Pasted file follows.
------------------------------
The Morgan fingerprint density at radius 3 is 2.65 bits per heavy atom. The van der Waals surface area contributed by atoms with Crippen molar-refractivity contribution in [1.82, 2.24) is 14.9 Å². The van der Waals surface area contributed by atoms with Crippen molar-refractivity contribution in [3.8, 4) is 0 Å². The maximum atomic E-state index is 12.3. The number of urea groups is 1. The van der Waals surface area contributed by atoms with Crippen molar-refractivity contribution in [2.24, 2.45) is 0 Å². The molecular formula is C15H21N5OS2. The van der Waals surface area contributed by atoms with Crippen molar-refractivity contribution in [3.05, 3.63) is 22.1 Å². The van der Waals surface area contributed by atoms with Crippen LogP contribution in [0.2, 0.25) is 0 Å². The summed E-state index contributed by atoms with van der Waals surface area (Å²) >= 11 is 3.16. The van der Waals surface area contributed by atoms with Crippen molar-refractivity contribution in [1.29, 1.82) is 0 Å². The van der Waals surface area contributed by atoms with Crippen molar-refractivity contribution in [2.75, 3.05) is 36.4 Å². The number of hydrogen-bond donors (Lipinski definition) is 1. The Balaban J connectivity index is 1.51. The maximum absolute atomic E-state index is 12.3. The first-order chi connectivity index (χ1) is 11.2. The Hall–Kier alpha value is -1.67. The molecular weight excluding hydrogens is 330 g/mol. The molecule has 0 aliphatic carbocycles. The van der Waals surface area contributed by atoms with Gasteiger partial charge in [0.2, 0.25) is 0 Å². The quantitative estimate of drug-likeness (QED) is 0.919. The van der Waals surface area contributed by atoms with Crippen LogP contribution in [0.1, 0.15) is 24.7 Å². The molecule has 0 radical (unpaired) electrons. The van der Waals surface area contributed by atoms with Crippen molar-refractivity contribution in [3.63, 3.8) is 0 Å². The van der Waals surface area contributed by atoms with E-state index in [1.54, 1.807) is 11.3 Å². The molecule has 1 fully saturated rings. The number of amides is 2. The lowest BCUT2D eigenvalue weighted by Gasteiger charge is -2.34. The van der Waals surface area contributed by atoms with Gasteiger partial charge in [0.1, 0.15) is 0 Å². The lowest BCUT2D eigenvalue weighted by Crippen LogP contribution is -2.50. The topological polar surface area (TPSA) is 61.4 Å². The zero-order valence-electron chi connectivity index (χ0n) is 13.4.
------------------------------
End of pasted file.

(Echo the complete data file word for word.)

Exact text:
The Morgan fingerprint density at radius 3 is 2.65 bits per heavy atom. The van der Waals surface area contributed by atoms with Crippen molar-refractivity contribution in [1.82, 2.24) is 14.9 Å². The van der Waals surface area contributed by atoms with Crippen molar-refractivity contribution in [3.8, 4) is 0 Å². The maximum atomic E-state index is 12.3. The number of urea groups is 1. The van der Waals surface area contributed by atoms with Crippen molar-refractivity contribution in [2.24, 2.45) is 0 Å². The molecular formula is C15H21N5OS2. The van der Waals surface area contributed by atoms with Crippen molar-refractivity contribution in [3.05, 3.63) is 22.1 Å². The van der Waals surface area contributed by atoms with Crippen LogP contribution in [0.2, 0.25) is 0 Å². The summed E-state index contributed by atoms with van der Waals surface area (Å²) >= 11 is 3.16. The van der Waals surface area contributed by atoms with Crippen molar-refractivity contribution in [1.29, 1.82) is 0 Å². The van der Waals surface area contributed by atoms with Crippen molar-refractivity contribution in [2.75, 3.05) is 36.4 Å². The number of hydrogen-bond donors (Lipinski definition) is 1. The Balaban J connectivity index is 1.51. The maximum absolute atomic E-state index is 12.3. The first-order chi connectivity index (χ1) is 11.2. The Hall–Kier alpha value is -1.67. The molecular weight excluding hydrogens is 330 g/mol. The molecule has 0 aliphatic carbocycles. The van der Waals surface area contributed by atoms with Gasteiger partial charge in [0.2, 0.25) is 0 Å². The quantitative estimate of drug-likeness (QED) is 0.919. The van der Waals surface area contributed by atoms with Crippen LogP contribution in [0.1, 0.15) is 24.7 Å². The molecule has 0 radical (unpaired) electrons. The van der Waals surface area contributed by atoms with Crippen molar-refractivity contribution in [3.63, 3.8) is 0 Å². The van der Waals surface area contributed by atoms with E-state index in [1.54, 1.807) is 11.3 Å². The molecule has 1 fully saturated rings. The number of amides is 2. The lowest BCUT2D eigenvalue weighted by Gasteiger charge is -2.34. The van der Waals surface area contributed by atoms with Gasteiger partial charge in [0.1, 0.15) is 0 Å². The lowest BCUT2D eigenvalue weighted by Crippen LogP contribution is -2.50. The topological polar surface area (TPSA) is 61.4 Å². The zero-order valence-electron chi connectivity index (χ0n) is 13.4.